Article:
We have some interesting questions this week. We begin with a question here from a listener named J.T. He asks, “Pastor John, do you ever plan to add a chapter to the book Desiring God called ‘The Camaraderie of Christian Hedonism’?”
It is a fair question because when I wrote Desiring God 28 years ago, I put these words in the preface: “The church that I love and serve has made my writing possible. The partnership that I enjoy with the elders and staff is priceless. There is a chapter yet to be completed. It is called, “The Camaraderie of Christian Hedonism.” May the Spirit himself continue to write it on the tablets of our hearts! So that is where this question is coming from. This person has read the preface, and it is 28 years ago that I wrote it, and I haven’t written that chapter in writing.
Written on the Tablets of Our Hearts
When I wrote those words in the preface, what I meant was that this chapter called, “The Camaraderie of Christian Hedonism,” is a chapter I wanted to be writing by my life for the rest of my life in the fellowship of the church. That was the gist of that. “The Camaraderie of Christian Hedonism” is what I wanted my life to be.
And I have been writing it. To this very day, I would say those same words about the church that I have served and now attend and still love deeply. In fact, I woke up this morning enjoying and praying for my church that I am a part of and the ministries like Desiring God and Bethlehem College and Seminary that have grown out of that church.
My life is so rich with the camaraderie of Christian Hedonism. And, in that sense, I am still writing it in prayer and fellowship. But the question still stands. Will I, or should I, write an actual paper-and-ink chapter called, “The Camaraderie of Christian Hedonism”? And the answer is, I might.
Here is one of the reasons I haven’t felt an urgency to do it yet. It is because there is such a significant overlap between what that chapter would be and what is already there in the chapter on love and the chapter on prayer: “Love: The Labor of Christian Hedonism,” and “Prayer: The Power of Christian Hedonism.” In the love chapter, I talk about how our joy in God is filled to the full when it overflows for others or when it expands like a high-pressure weather zone to draw others into it. And that is the essence of the camaraderie of Christian Hedonism. And in the prayer chapter, I deal with how the enjoyment of God’s gifts relates to the enjoyment of God himself, and that is the essential issue that would have to be dealt with in that chapter.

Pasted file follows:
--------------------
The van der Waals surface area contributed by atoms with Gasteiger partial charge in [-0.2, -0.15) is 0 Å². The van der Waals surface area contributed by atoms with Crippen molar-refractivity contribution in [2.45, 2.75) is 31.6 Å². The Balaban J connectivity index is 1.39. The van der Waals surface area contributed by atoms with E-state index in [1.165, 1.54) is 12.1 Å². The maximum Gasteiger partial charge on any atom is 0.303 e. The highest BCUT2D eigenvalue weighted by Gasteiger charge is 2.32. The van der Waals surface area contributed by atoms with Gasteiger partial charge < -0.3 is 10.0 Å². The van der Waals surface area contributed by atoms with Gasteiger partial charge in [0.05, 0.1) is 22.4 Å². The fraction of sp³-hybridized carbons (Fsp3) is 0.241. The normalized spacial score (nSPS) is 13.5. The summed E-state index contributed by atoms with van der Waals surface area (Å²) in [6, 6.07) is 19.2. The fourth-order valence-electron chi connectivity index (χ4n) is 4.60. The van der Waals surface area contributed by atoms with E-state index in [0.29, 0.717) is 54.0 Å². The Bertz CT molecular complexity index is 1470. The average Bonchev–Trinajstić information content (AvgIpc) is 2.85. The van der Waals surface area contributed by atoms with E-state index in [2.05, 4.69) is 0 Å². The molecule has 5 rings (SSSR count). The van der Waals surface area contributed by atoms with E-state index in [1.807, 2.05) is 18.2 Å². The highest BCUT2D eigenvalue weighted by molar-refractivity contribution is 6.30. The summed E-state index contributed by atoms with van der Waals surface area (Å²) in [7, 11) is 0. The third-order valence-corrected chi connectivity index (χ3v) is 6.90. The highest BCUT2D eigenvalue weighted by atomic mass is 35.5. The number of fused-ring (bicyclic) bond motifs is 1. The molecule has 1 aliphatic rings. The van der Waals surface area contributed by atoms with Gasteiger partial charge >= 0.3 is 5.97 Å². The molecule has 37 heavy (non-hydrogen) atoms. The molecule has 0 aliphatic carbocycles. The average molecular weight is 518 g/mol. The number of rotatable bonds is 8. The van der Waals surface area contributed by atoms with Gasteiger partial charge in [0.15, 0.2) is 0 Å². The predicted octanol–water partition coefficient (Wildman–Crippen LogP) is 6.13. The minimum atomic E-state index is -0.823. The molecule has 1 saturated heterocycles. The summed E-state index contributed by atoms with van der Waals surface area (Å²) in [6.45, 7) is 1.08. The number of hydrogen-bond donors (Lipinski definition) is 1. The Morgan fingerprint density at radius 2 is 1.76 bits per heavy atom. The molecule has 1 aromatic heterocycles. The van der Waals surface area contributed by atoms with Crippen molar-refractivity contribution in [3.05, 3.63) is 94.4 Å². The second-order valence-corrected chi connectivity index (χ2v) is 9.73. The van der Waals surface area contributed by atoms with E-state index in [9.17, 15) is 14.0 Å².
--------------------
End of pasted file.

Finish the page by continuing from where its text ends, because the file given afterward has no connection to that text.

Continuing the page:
Joy in the People of God
But if I were to write the chapter — and I might, because it is worthy; it could bear another saying, I think — the texts from which I would work would be these. I will just give you a few:
Philippians 1:4: “In every prayer of mine for you all [I make] my prayer with joy.” Paul is just thrilled to pray for his comrades in arms at Philippi.
Philippians 1:8: “God is my witness, how I yearn for you all with the affection of Christ Jesus.” So, Paul delights in the church at Philippi with the very delight of Christ. That is worth a chapter.
First Thessalonians 2:8: “So, being affectionately desirous of you, we were ready to share with you not only the gospel of God but also our own selves, because you had become very dear to us.”
Or the same thing almost in Philippians 4:1: “Therefore, my brothers, whom I love and long for, my joy and crown, stand firm thus in the Lord.” So, there he is calling them his joy and his crown.
First Thessalonians 2:19–20: “For what is our hope or joy or crown of boasting before our Lord Jesus at his coming? Is it not you? For you are our glory and joy.”
So just in those few verses, there is enough to justify a chapter on the camaraderie of Christian Hedonism. So it is clear to me that Paul felt no contradiction between having God as his supreme treasure and counting everything as loss compared to the supreme value of Jesus on the one hand (Philippians 3:8), and on the other hand saying that the church — the people of God — were his joy and crown and boast and glory.
And surely the reason for this is that God raised up these people. God is filling these people with himself. God will keep these people and transform these people into the image of his Son. So these people will be a beautiful witness to the grace and the glory of God. And these people will never compete with Christ for his supreme worth, but will always signal that worth and embody that worth and help Paul and us know that worth more and more. So that would be the gist of my chapter right there. Pray for me, and maybe the Lord will incline me to write “The Camaraderie of Christian Hedonism.”